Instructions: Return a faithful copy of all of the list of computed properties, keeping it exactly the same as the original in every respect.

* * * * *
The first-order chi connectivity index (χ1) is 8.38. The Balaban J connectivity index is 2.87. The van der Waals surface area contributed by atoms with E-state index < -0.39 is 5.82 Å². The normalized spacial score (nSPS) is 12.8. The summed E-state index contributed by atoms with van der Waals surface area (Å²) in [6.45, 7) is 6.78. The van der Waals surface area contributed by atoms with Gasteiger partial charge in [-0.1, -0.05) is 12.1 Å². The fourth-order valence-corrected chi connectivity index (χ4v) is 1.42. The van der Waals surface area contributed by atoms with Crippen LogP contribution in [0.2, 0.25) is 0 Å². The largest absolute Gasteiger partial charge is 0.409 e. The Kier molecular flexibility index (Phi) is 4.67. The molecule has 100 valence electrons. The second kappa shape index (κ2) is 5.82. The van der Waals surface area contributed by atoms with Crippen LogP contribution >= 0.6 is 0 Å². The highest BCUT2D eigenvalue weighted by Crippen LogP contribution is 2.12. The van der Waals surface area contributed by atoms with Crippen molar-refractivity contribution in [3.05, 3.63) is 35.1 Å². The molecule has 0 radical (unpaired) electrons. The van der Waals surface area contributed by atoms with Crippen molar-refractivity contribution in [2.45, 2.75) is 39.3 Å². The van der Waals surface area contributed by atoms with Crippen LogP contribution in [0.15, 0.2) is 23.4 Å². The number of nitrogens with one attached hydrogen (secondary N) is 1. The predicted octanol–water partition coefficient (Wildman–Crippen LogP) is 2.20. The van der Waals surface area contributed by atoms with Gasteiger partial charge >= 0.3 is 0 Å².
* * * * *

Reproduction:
The first-order chi connectivity index (χ1) is 8.38. The Balaban J connectivity index is 2.87. The van der Waals surface area contributed by atoms with E-state index < -0.39 is 5.82 Å². The normalized spacial score (nSPS) is 12.8. The summed E-state index contributed by atoms with van der Waals surface area (Å²) in [6.45, 7) is 6.78. The van der Waals surface area contributed by atoms with Gasteiger partial charge in [-0.1, -0.05) is 12.1 Å². The fourth-order valence-corrected chi connectivity index (χ4v) is 1.42. The van der Waals surface area contributed by atoms with Crippen LogP contribution in [0.2, 0.25) is 0 Å². The largest absolute Gasteiger partial charge is 0.409 e. The Kier molecular flexibility index (Phi) is 4.67. The molecule has 100 valence electrons. The second kappa shape index (κ2) is 5.82. The van der Waals surface area contributed by atoms with Crippen LogP contribution >= 0.6 is 0 Å². The highest BCUT2D eigenvalue weighted by Crippen LogP contribution is 2.12. The van der Waals surface area contributed by atoms with Crippen molar-refractivity contribution in [3.05, 3.63) is 35.1 Å². The molecule has 0 radical (unpaired) electrons. The van der Waals surface area contributed by atoms with Crippen molar-refractivity contribution in [2.45, 2.75) is 39.3 Å². The van der Waals surface area contributed by atoms with Crippen LogP contribution in [0.15, 0.2) is 23.4 Å². The number of nitrogens with one attached hydrogen (secondary N) is 1. The predicted octanol–water partition coefficient (Wildman–Crippen LogP) is 2.20. The van der Waals surface area contributed by atoms with Gasteiger partial charge >= 0.3 is 0 Å².